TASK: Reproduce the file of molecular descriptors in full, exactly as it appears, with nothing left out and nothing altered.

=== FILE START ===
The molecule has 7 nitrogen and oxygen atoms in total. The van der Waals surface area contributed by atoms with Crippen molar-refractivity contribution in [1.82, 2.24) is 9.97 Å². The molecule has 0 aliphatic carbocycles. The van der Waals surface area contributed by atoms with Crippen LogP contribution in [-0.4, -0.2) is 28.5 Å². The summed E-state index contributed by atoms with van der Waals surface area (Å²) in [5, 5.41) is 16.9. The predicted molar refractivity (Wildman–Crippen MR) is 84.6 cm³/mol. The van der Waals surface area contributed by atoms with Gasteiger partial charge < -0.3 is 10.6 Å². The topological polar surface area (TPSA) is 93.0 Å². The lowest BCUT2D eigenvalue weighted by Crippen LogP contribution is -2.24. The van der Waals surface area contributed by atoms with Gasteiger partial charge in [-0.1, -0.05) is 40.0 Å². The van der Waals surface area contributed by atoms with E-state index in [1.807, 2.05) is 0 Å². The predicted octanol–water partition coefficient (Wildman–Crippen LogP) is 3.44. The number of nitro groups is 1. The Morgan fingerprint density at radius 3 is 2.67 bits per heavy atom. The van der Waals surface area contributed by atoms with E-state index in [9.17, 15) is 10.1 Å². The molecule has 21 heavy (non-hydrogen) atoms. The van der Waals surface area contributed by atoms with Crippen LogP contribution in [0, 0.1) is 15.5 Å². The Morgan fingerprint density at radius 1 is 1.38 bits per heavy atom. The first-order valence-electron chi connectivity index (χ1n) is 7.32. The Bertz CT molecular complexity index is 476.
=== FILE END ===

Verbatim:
The molecule has 7 nitrogen and oxygen atoms in total. The van der Waals surface area contributed by atoms with Crippen molar-refractivity contribution in [1.82, 2.24) is 9.97 Å². The molecule has 0 aliphatic carbocycles. The van der Waals surface area contributed by atoms with Crippen LogP contribution in [-0.4, -0.2) is 28.5 Å². The summed E-state index contributed by atoms with van der Waals surface area (Å²) in [5, 5.41) is 16.9. The predicted molar refractivity (Wildman–Crippen MR) is 84.6 cm³/mol. The van der Waals surface area contributed by atoms with Gasteiger partial charge < -0.3 is 10.6 Å². The topological polar surface area (TPSA) is 93.0 Å². The lowest BCUT2D eigenvalue weighted by Crippen LogP contribution is -2.24. The van der Waals surface area contributed by atoms with Gasteiger partial charge in [-0.1, -0.05) is 40.0 Å². The van der Waals surface area contributed by atoms with E-state index in [1.807, 2.05) is 0 Å². The predicted octanol–water partition coefficient (Wildman–Crippen LogP) is 3.44. The number of nitro groups is 1. The Morgan fingerprint density at radius 3 is 2.67 bits per heavy atom. The van der Waals surface area contributed by atoms with E-state index in [9.17, 15) is 10.1 Å². The molecule has 21 heavy (non-hydrogen) atoms. The van der Waals surface area contributed by atoms with Crippen LogP contribution in [0, 0.1) is 15.5 Å². The Morgan fingerprint density at radius 1 is 1.38 bits per heavy atom. The first-order valence-electron chi connectivity index (χ1n) is 7.32. The Bertz CT molecular complexity index is 476.